MISRA C is a well-known subset of C targeting critical systems. It defines around 150 rules that should be obeyed by developments in the C programming language for critical systems. Its third issue in 2012 is a notable step forwards, with much more precise description of the rules, rationales for these rules, examples of violations, and various axes along which rules are classified. One such axis is the divide between Decidable and Undecidable rules, which is defined as follows:
A rule is decidable if it is possible for a program to answer the question with a “yes” or a “no” in every case and undecidable otherwise.
It is therefore not surprising that almost all MISRA C rule checkers, at the notable exception of PolySpace C Verifier, focus almost exclusively on decidable rules. To put it bluntly, it is just too hard to verify those 27 undecidable rules on C programs. This is why it's interesting to consider how we would verify these unverifiable rules in the SPARK 2014 subset of Ada.
In the following, I group these 27 undecidable rules by categories, and I describe how each rule would be handled in SPARK 2014.
Rule 1.2 Language extensions should not be used
C is well-known for the many incompatible extensions introduced by its compilers. Porting from one compiler to another is greatly facilitated if such extensions are avoided. The same holds true to a lesser degree in Ada, where compilers are free to introduce their own pragmas, attributes and aspects. GNAT helps with portability by defining restrictions No_Implementation_Pragmas, No_Implementation_Attributes and No_Implementation_Aspect_Specifications, which forbid the use of implementation-defined pragmas, attributes and aspects.
Rule 13.1 Initializer lists shall not contain persistent side effects
Rule 13.2 The value of an expression and its persistent side effects shall be the same under all permitted evaluation orders
Rule 13.5 The right hand operand of a logical && or || operator shall not contain persistent side effects
In C and in Ada, it is not specified in which order the sub-expressions of an expression are evaluated. If two sub-expressions of an expression write to the same variable, or one writes and the other reads the same variable, then the result of the evaluation will depend on the order of evaluation between these two sub-expressions, which is highly undesirable. In SPARK 2014, expressions cannot have side-effects, so the above rules hold by language design.
ABSENCE OF RUN-TIME ERRORS
Rule 1.3 There shall be no occurrence of undefined or critical unspecified behaviour
Rule 12.2 The right hand operand of a shift operator shall lie in the range zero to one less than the width in bits of the essential type of the left hand operand
The C langage is famous for its lack of checking at run time. Instead, erroneous executions trigger what the C standard calls undefined or unspecified behavior: essentially anything can happen. Ada on the contrary is famous for its strict checking at run time to detect errors. The formal verification tool GNATprove that applies to SPARK 2014 programs allows checking statically that run-time errors cannot happen.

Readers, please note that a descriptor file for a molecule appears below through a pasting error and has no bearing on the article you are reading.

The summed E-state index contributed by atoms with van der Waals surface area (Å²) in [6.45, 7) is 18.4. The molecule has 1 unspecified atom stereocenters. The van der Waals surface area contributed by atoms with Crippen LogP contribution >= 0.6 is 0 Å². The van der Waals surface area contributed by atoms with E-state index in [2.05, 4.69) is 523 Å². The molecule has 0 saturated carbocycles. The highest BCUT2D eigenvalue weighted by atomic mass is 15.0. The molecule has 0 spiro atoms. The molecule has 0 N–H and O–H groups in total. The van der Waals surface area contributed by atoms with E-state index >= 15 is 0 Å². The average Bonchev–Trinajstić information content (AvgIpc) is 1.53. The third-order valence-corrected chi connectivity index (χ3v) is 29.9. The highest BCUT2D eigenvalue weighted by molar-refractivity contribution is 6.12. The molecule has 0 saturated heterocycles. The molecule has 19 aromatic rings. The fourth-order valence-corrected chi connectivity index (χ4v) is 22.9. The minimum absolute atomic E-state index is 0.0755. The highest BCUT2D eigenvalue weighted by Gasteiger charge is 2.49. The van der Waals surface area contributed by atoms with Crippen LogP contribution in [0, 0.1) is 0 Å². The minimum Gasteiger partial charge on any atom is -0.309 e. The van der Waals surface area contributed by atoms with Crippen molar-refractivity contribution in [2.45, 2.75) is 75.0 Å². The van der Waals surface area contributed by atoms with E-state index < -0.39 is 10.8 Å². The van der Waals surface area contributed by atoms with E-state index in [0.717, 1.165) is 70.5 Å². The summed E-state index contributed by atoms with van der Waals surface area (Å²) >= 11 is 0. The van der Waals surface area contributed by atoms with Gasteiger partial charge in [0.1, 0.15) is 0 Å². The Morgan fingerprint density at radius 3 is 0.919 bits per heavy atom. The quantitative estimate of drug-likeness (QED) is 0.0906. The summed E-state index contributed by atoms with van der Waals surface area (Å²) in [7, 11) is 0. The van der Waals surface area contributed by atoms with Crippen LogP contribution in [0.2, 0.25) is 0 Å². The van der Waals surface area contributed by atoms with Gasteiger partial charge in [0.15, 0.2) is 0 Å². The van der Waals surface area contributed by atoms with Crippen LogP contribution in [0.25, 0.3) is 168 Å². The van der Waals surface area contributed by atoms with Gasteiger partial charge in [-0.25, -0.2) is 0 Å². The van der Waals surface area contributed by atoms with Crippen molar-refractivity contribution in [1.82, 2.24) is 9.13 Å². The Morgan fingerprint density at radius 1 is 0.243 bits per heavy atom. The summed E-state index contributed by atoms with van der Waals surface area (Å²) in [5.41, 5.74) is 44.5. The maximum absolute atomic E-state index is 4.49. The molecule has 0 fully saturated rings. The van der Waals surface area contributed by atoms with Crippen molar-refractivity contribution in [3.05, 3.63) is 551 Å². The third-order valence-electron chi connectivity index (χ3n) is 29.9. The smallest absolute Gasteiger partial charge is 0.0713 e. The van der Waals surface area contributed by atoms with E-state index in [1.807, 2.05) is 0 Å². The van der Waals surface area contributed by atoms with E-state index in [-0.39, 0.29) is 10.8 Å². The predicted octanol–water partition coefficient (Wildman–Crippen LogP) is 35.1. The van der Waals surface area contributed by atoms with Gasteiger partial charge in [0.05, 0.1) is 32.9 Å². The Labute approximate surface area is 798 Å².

Rule 9.1 The value of an object with automatic storage duration shall not be read before it has been set
Reading uninitialized variables is a special kind of errors that easily goes undetected in C. GNATprove allows checking statically that no uninitialized variable is read in SPARK 2014 programs.
Rule 17.2 Functions shall not call themselves, either directly or indirectly
It is common in critical software to forbid recursion, to avoid the risk of infinite recursion, or stack overflow due to too many recursive calls. Because SPARK 2014 forbids calls through pointers, the rule Recursive Subprograms can be used in the coding standard checker GNATcheck to detect all cases direct and indirect recursion in SPARK 2014.
Rule 22.2 A block of memory shall only be freed if it was allocated by means of a Standard Library function
Use of dynamically allocated pointers results in potential memory leaks, or double-free errors. Pointers are not allowed in SPARK 2014, hence no such problems can arise.
Rule 22.3 The same file shall not be open for read and write access at the same time on different streams
The interface between the software and the external world (the file system here) requires special care, as this is not under the software control. The same error could happen in SPARK 2014 and in MISRA C here.
Rule 22.4 There shall be no attempt to write to a stream which has been opened as read-only
API constraints of this kind can be captured easily with preconditions on standard library subprograms. GNATprove allows checking statically that a SPARK 2014 program does not violate subprogram preconditions.
Rule 22.5 A pointer to a FILE object shall not be dereferenced
Rule 22.6 The value of a pointer to a FILE shall not be used after the associated stream has been closed
The type FILE in C is publicly defined in the header file stdio.h, which allows dereferencing and copying it without restreint, causing possible violations of its abstraction. In Ada, the type File_Type is defined as a limited private type in unit Ada.Text_IO, which makes it impossible to either copy it or to access its components.